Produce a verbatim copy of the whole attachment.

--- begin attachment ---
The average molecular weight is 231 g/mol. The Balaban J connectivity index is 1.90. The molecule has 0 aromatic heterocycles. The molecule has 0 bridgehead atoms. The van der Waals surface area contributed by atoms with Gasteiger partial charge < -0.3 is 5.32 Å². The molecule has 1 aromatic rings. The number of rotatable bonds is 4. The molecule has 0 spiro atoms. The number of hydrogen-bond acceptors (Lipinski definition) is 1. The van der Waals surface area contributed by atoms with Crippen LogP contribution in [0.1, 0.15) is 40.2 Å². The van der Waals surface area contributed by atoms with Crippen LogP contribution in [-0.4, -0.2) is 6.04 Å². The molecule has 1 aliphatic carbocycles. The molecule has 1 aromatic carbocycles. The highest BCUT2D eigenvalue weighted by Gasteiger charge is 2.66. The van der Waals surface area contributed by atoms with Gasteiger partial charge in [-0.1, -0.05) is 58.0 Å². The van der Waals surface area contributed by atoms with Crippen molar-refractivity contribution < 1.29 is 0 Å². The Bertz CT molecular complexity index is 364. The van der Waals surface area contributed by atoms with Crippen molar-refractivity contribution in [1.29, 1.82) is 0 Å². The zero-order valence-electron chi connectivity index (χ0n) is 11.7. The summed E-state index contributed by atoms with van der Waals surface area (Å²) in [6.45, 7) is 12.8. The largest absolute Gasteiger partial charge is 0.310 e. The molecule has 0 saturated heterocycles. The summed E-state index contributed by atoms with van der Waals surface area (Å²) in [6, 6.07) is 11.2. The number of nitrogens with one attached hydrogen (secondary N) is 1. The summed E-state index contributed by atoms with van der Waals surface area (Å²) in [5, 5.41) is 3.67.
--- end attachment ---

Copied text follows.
The average molecular weight is 231 g/mol. The Balaban J connectivity index is 1.90. The molecule has 0 aromatic heterocycles. The molecule has 0 bridgehead atoms. The van der Waals surface area contributed by atoms with Gasteiger partial charge < -0.3 is 5.32 Å². The molecule has 1 aromatic rings. The number of rotatable bonds is 4. The molecule has 0 spiro atoms. The number of hydrogen-bond acceptors (Lipinski definition) is 1. The van der Waals surface area contributed by atoms with Crippen LogP contribution in [0.1, 0.15) is 40.2 Å². The van der Waals surface area contributed by atoms with Crippen LogP contribution in [-0.4, -0.2) is 6.04 Å². The molecule has 1 aliphatic carbocycles. The molecule has 1 aromatic carbocycles. The highest BCUT2D eigenvalue weighted by Gasteiger charge is 2.66. The van der Waals surface area contributed by atoms with Gasteiger partial charge in [-0.1, -0.05) is 58.0 Å². The van der Waals surface area contributed by atoms with Crippen molar-refractivity contribution < 1.29 is 0 Å². The Bertz CT molecular complexity index is 364. The van der Waals surface area contributed by atoms with Crippen molar-refractivity contribution in [1.29, 1.82) is 0 Å². The zero-order valence-electron chi connectivity index (χ0n) is 11.7. The summed E-state index contributed by atoms with van der Waals surface area (Å²) in [6.45, 7) is 12.8. The largest absolute Gasteiger partial charge is 0.310 e. The molecule has 0 saturated heterocycles. The summed E-state index contributed by atoms with van der Waals surface area (Å²) in [6, 6.07) is 11.2. The number of nitrogens with one attached hydrogen (secondary N) is 1. The summed E-state index contributed by atoms with van der Waals surface area (Å²) in [5, 5.41) is 3.67.